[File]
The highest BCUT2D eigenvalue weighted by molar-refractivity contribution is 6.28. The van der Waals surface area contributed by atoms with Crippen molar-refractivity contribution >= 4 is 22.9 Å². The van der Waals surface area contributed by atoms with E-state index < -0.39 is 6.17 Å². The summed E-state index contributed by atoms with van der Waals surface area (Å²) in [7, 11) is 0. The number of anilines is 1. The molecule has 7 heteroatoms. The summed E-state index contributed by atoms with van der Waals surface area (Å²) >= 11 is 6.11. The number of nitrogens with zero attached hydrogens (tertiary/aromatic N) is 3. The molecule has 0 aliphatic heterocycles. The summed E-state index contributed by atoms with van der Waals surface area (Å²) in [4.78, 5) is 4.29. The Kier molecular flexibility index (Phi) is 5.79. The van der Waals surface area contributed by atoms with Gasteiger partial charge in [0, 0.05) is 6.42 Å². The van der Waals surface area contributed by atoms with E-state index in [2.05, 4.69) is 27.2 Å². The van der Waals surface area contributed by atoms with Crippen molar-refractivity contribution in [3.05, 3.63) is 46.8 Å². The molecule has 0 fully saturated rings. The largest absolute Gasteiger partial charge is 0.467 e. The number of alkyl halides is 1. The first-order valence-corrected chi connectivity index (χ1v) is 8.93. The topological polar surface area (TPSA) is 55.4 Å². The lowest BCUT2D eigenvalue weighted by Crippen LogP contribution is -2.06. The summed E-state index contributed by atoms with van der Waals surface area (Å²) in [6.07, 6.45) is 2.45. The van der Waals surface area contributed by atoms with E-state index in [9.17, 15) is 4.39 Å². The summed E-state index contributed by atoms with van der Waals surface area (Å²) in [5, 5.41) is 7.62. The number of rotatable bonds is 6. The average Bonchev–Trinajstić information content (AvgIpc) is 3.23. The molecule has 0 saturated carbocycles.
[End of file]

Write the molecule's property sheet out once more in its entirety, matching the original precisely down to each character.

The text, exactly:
The highest BCUT2D eigenvalue weighted by molar-refractivity contribution is 6.28. The van der Waals surface area contributed by atoms with Crippen molar-refractivity contribution >= 4 is 22.9 Å². The van der Waals surface area contributed by atoms with E-state index < -0.39 is 6.17 Å². The summed E-state index contributed by atoms with van der Waals surface area (Å²) in [7, 11) is 0. The number of anilines is 1. The molecule has 7 heteroatoms. The summed E-state index contributed by atoms with van der Waals surface area (Å²) >= 11 is 6.11. The number of nitrogens with zero attached hydrogens (tertiary/aromatic N) is 3. The molecule has 0 aliphatic heterocycles. The summed E-state index contributed by atoms with van der Waals surface area (Å²) in [4.78, 5) is 4.29. The Kier molecular flexibility index (Phi) is 5.79. The van der Waals surface area contributed by atoms with Gasteiger partial charge in [0, 0.05) is 6.42 Å². The van der Waals surface area contributed by atoms with E-state index in [2.05, 4.69) is 27.2 Å². The van der Waals surface area contributed by atoms with Crippen molar-refractivity contribution in [3.05, 3.63) is 46.8 Å². The molecule has 0 fully saturated rings. The largest absolute Gasteiger partial charge is 0.467 e. The number of alkyl halides is 1. The first-order valence-corrected chi connectivity index (χ1v) is 8.93. The topological polar surface area (TPSA) is 55.4 Å². The lowest BCUT2D eigenvalue weighted by Crippen LogP contribution is -2.06. The summed E-state index contributed by atoms with van der Waals surface area (Å²) in [6.07, 6.45) is 2.45. The van der Waals surface area contributed by atoms with E-state index in [9.17, 15) is 4.39 Å². The summed E-state index contributed by atoms with van der Waals surface area (Å²) in [5, 5.41) is 7.62. The number of rotatable bonds is 6. The average Bonchev–Trinajstić information content (AvgIpc) is 3.23. The molecule has 0 saturated carbocycles.